# Lydian "The 5 Key"

Paul Nelson
,

After going thru my previous lessons (especially Master Class, Part I), you should now be getting familiar with how to control the resolved and unresolved sounds found in a key. Let's take this a step further by seeing how one key can affect the sound of another.

Let's look at the relationship between the key of C and the key of G

```(I Key)      (R)
Key of C     CMaj7, Dmi7, Emi7, FMaj7, G7, Ami7, Bmi7b5
C,D,E,F,G,A,B,C
(V Key)                         (U)
Key of G     GMaj7, Ami7, Bmi7, CMaj7, D7, Emi7, F#mi7b5
G,A,B,C,D,E,F#,G
```

*The only difference between these 2 keys is that the key of G has one # in it. The F#!

*Also note that both keys have a CMajor7 chord in them.

The CMaj7 is Resolved in the 1 key of C (the original key of the song you are playing in) and Unresolved in the 5 key of G (the major scale up a 5th from the current key your playing in). This means that a Major7 can have a #4 in it, and still be a Resolved chord. Since the CMaj7 in the key of G is Lydian, (or unresolved) then all the Chords in the Key of G are Resolved in relation to the key of C because there are no Fs in them just F#s.

When is the last time you used a F#mi7b5 for a CMaj7 as a substitute chord or just played it's arpeggio? Just think of the possibilities!

Let's look at this.

```I Key C
CMaj7 [C,E,G,B] D,F,A
F#mi7b5 [F#,A,C,E]G,B,D (7 chord from the Key of G can be a CMaj6#4)
D7 [D,F#,A,C]E,A,B  (5 chord from the Key of G can be a CMaj69#4)
```

As a rule, everything in the 5 Key is Resolved in whatever key your playing in. Any Maj7 can have a #4 in it and will still function as a Maj7 and if we call this Resolved, then any thing that can be played in the 5 key is Resolved and any combination using any of the remaining notes (the 4) is Unresolved.

For example, the notes in the key of G are. G,A,B,C,D,E,F# This could be a CMaj7#1169 or C,E,G,B,F#A,D and will still function as a CMaj7 of course having the entire scale in one chord is not practical, it is harmonically correct and will not violate the tone family.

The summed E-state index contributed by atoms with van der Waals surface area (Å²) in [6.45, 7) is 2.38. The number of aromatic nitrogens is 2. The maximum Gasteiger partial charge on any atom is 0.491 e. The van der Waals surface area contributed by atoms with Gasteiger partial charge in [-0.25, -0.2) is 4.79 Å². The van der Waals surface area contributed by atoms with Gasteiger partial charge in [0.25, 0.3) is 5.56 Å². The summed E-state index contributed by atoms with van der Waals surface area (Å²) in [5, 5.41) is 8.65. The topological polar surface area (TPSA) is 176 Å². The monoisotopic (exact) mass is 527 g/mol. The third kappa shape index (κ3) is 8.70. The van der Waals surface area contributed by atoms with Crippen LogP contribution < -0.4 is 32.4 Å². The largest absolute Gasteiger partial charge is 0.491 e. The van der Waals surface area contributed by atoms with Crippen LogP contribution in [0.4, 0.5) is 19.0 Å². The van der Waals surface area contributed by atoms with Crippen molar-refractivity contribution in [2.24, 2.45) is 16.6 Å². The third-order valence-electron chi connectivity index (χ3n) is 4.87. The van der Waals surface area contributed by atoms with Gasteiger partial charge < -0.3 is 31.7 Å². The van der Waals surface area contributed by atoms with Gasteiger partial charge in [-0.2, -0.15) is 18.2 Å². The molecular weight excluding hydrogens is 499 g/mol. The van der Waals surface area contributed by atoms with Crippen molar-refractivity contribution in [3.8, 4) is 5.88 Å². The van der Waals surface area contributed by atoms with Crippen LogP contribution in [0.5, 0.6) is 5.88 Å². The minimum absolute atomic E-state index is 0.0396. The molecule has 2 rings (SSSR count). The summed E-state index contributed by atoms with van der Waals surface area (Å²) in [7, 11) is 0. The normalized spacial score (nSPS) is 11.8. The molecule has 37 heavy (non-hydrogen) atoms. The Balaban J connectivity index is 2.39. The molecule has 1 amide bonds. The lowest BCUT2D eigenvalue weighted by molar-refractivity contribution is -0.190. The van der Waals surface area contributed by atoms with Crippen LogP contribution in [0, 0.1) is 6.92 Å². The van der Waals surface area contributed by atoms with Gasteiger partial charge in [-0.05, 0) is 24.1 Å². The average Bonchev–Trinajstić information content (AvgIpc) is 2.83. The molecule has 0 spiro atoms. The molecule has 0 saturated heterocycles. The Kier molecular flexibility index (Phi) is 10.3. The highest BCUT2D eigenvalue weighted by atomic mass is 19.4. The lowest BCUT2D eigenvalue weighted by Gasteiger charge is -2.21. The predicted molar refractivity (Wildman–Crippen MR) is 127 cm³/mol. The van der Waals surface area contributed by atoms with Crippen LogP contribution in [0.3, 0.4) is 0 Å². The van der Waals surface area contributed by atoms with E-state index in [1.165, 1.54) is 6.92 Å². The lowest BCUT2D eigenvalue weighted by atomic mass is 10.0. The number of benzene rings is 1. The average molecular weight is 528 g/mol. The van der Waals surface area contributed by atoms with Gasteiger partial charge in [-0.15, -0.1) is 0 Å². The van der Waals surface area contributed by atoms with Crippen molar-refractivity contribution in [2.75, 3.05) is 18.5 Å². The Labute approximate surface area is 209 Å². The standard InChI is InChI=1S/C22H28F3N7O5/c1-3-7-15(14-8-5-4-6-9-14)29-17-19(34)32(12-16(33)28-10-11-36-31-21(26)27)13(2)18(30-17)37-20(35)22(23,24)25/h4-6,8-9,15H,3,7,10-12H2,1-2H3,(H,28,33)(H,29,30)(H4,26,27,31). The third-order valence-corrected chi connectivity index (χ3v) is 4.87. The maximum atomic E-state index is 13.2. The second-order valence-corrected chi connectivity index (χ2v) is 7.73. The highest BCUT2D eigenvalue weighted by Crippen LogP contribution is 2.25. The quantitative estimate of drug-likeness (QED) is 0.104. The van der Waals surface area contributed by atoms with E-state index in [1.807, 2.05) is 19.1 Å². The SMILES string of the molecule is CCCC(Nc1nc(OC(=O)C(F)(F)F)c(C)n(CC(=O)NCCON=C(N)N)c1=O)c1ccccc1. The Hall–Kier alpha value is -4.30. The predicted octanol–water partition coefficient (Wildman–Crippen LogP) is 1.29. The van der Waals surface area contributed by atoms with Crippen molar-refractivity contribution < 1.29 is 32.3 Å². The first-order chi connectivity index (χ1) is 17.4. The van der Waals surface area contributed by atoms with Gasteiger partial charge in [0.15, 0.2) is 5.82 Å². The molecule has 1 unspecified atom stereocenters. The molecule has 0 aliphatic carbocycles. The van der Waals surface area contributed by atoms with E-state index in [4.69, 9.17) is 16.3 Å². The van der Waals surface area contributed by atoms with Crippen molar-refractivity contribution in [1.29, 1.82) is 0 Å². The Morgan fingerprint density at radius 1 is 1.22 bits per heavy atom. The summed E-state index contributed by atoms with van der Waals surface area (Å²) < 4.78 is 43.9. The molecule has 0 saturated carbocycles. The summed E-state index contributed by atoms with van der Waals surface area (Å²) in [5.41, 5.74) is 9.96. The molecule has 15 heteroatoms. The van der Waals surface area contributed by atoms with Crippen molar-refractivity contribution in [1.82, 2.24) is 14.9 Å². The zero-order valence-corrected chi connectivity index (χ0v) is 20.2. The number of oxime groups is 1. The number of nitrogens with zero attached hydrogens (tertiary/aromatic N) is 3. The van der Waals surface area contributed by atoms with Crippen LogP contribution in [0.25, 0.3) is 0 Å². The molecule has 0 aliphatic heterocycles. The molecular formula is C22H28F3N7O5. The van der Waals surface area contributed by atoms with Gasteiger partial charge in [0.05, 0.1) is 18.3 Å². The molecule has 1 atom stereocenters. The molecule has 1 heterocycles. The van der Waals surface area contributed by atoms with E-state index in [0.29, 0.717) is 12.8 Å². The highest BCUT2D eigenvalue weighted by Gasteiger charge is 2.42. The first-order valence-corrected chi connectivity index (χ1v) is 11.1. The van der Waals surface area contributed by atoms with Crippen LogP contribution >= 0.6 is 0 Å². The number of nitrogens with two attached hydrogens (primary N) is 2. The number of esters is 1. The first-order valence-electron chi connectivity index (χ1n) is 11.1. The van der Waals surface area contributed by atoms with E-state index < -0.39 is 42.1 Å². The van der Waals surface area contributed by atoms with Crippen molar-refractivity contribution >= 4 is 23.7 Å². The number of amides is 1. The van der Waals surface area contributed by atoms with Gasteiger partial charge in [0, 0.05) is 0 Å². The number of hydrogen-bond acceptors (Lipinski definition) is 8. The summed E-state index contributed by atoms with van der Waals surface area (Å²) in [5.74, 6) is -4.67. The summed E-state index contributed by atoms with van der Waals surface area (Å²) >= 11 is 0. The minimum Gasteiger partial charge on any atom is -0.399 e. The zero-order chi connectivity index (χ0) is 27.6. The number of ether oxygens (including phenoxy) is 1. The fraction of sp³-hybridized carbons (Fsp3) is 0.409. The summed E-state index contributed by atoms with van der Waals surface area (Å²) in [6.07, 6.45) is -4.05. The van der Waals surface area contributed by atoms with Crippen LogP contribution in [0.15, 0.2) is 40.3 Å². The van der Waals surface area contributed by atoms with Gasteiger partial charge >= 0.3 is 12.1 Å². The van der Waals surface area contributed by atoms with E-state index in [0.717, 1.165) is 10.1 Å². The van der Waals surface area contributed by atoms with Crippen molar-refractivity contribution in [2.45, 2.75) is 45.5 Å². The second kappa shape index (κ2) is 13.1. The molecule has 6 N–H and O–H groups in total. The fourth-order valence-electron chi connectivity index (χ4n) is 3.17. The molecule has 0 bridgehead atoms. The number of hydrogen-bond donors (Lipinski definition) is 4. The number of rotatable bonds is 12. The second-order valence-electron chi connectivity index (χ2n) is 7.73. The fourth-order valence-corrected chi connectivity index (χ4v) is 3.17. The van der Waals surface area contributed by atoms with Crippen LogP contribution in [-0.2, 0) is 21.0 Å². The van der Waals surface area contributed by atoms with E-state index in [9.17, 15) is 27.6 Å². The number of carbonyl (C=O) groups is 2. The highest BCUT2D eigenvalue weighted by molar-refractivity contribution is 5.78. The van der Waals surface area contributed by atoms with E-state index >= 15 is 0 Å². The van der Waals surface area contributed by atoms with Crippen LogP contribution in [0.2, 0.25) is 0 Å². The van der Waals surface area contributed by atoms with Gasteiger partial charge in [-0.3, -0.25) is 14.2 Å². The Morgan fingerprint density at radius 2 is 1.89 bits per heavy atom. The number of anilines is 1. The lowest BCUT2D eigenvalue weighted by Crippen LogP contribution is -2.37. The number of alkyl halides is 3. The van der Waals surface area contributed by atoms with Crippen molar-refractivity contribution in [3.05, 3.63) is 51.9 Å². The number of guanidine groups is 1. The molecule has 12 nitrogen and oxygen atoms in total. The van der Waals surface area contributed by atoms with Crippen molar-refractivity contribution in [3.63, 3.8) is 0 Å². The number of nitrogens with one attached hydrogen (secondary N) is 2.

```Practice improvising over the following: II, V, I, I   Key of C
(1 Key C major) (5 Key G major)
||:Dmi7 ///|G7 ///|CMaj7///|////:||
```

Try recording a steady C note pedal tone or a Cmaj7th chord then play and listen to each one of the 7 chords from the key of G over the recording. You will obviously hear Lydian. By refocusing your thinking towards the V Key it seems to be much easier for guitar players in particular to open up the neck and get a Lydian sound over any major7th chord being that they are instinctively so familiar with seeing everything from their major scale's patterns, arpeggios, and blues subs, etc. From an analytical standpoint it is much faster and simpler to identify which chord subs are available over the I Key by using this technique of finding the major key up a 5th and quickly rattling off the 7 chords from the root of it's harmonized scale.

Paul Nelson is a recording artist and top session player who tours with many inter-national acts. His guitar work has been heard nationally on NBC, WWF, TNN, and UPN television, and has been featured on countless CDs along side many of today's top guitarists.

Studying under Steve Vai, Steve Khan, and Mike Stern early on, he is
currently touring as part of the Johnny Winter Group as well as writing for and
playing on the Rock/Blues Legend's latest Virgin /EMI grammy nominated release. His
highly acclaimed solo CD (Guitar World, Guitar One, Vintage Guitar) entitled
"Look" has been released worldwide. Paul is an endorsement artist for Ernie
Ball, DiMarzio and Fender guitars. Visit: www.paulnelsonguitar.com.

Paul Nelson is a top session and touring artist with many international acts, his guitar work has been heard in the USA on NBC, TNN, and UPN television, and he has guest appeared on numerous CDs featuring many of today's top guitarists.

His solo CD is entitled "Look".